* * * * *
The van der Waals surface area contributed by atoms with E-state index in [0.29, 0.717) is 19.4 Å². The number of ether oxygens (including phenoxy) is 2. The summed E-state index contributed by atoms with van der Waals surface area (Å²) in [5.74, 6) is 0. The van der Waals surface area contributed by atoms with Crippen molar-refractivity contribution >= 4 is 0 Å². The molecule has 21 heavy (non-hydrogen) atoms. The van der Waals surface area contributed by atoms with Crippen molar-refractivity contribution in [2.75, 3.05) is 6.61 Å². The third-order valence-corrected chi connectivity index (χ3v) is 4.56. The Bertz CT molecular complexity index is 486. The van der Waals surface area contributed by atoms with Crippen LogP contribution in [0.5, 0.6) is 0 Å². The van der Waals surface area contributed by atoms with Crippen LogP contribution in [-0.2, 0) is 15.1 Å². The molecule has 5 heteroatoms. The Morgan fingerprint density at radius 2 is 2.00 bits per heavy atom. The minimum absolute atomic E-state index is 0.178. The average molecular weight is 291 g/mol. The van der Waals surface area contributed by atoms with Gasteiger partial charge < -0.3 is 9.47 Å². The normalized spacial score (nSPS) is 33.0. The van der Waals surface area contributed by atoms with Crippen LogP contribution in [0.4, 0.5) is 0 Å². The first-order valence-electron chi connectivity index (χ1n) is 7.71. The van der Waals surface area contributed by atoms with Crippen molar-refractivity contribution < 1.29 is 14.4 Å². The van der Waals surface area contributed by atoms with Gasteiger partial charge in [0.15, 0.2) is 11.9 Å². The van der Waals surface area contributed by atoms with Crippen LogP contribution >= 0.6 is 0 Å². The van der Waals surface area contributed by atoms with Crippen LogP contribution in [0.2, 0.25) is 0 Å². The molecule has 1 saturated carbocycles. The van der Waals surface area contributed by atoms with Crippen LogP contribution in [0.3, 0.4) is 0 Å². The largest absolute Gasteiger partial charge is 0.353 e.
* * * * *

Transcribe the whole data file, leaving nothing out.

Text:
The van der Waals surface area contributed by atoms with E-state index in [0.29, 0.717) is 19.4 Å². The number of ether oxygens (including phenoxy) is 2. The summed E-state index contributed by atoms with van der Waals surface area (Å²) in [5.74, 6) is 0. The van der Waals surface area contributed by atoms with Crippen molar-refractivity contribution >= 4 is 0 Å². The molecule has 21 heavy (non-hydrogen) atoms. The van der Waals surface area contributed by atoms with Crippen molar-refractivity contribution in [2.75, 3.05) is 6.61 Å². The third-order valence-corrected chi connectivity index (χ3v) is 4.56. The Bertz CT molecular complexity index is 486. The van der Waals surface area contributed by atoms with Crippen LogP contribution in [0.5, 0.6) is 0 Å². The van der Waals surface area contributed by atoms with Crippen LogP contribution in [-0.2, 0) is 15.1 Å². The molecule has 5 heteroatoms. The Morgan fingerprint density at radius 2 is 2.00 bits per heavy atom. The minimum absolute atomic E-state index is 0.178. The average molecular weight is 291 g/mol. The van der Waals surface area contributed by atoms with Gasteiger partial charge < -0.3 is 9.47 Å². The normalized spacial score (nSPS) is 33.0. The van der Waals surface area contributed by atoms with Crippen LogP contribution in [0.4, 0.5) is 0 Å². The first-order valence-electron chi connectivity index (χ1n) is 7.71. The van der Waals surface area contributed by atoms with Crippen molar-refractivity contribution < 1.29 is 14.4 Å². The van der Waals surface area contributed by atoms with Gasteiger partial charge in [0.15, 0.2) is 11.9 Å². The van der Waals surface area contributed by atoms with Crippen LogP contribution >= 0.6 is 0 Å². The van der Waals surface area contributed by atoms with Crippen LogP contribution in [0.2, 0.25) is 0 Å². The molecule has 1 saturated carbocycles. The van der Waals surface area contributed by atoms with Crippen LogP contribution in [0.3, 0.4) is 0 Å². The largest absolute Gasteiger partial charge is 0.353 e.